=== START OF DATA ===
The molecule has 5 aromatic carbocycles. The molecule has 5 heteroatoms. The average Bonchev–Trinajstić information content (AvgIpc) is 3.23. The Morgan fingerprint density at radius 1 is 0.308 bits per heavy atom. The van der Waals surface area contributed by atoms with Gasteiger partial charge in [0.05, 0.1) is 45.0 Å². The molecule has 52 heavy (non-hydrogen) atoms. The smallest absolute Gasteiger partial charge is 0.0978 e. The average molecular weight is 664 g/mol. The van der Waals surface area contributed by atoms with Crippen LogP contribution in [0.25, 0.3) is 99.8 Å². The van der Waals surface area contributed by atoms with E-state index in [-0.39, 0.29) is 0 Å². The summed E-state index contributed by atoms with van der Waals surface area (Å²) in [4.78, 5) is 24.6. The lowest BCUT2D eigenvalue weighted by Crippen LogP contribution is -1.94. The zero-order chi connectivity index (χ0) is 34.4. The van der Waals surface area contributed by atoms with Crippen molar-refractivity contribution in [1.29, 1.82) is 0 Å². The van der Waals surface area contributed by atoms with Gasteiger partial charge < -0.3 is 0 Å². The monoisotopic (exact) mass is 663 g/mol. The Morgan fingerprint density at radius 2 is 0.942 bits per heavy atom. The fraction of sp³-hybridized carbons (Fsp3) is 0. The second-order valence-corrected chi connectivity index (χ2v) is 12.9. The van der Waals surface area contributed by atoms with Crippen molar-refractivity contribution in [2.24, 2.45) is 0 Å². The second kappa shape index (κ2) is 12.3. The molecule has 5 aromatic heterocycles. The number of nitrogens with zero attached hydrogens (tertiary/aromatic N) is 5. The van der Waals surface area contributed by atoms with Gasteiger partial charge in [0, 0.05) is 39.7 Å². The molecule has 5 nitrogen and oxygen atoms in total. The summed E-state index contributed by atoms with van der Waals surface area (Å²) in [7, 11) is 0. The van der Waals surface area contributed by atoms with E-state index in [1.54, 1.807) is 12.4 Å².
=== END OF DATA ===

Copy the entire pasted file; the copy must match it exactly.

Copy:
The molecule has 5 aromatic carbocycles. The molecule has 5 heteroatoms. The average Bonchev–Trinajstić information content (AvgIpc) is 3.23. The Morgan fingerprint density at radius 1 is 0.308 bits per heavy atom. The van der Waals surface area contributed by atoms with Gasteiger partial charge in [0.05, 0.1) is 45.0 Å². The molecule has 52 heavy (non-hydrogen) atoms. The smallest absolute Gasteiger partial charge is 0.0978 e. The average molecular weight is 664 g/mol. The van der Waals surface area contributed by atoms with Crippen LogP contribution in [0.25, 0.3) is 99.8 Å². The van der Waals surface area contributed by atoms with E-state index in [-0.39, 0.29) is 0 Å². The summed E-state index contributed by atoms with van der Waals surface area (Å²) in [4.78, 5) is 24.6. The lowest BCUT2D eigenvalue weighted by Crippen LogP contribution is -1.94. The zero-order chi connectivity index (χ0) is 34.4. The van der Waals surface area contributed by atoms with Crippen molar-refractivity contribution in [1.29, 1.82) is 0 Å². The van der Waals surface area contributed by atoms with Gasteiger partial charge < -0.3 is 0 Å². The monoisotopic (exact) mass is 663 g/mol. The Morgan fingerprint density at radius 2 is 0.942 bits per heavy atom. The fraction of sp³-hybridized carbons (Fsp3) is 0. The second-order valence-corrected chi connectivity index (χ2v) is 12.9. The van der Waals surface area contributed by atoms with Crippen molar-refractivity contribution in [2.24, 2.45) is 0 Å². The second kappa shape index (κ2) is 12.3. The molecule has 5 aromatic heterocycles. The number of nitrogens with zero attached hydrogens (tertiary/aromatic N) is 5. The van der Waals surface area contributed by atoms with Gasteiger partial charge in [0, 0.05) is 39.7 Å². The molecule has 5 nitrogen and oxygen atoms in total. The summed E-state index contributed by atoms with van der Waals surface area (Å²) in [7, 11) is 0. The van der Waals surface area contributed by atoms with E-state index in [1.54, 1.807) is 12.4 Å².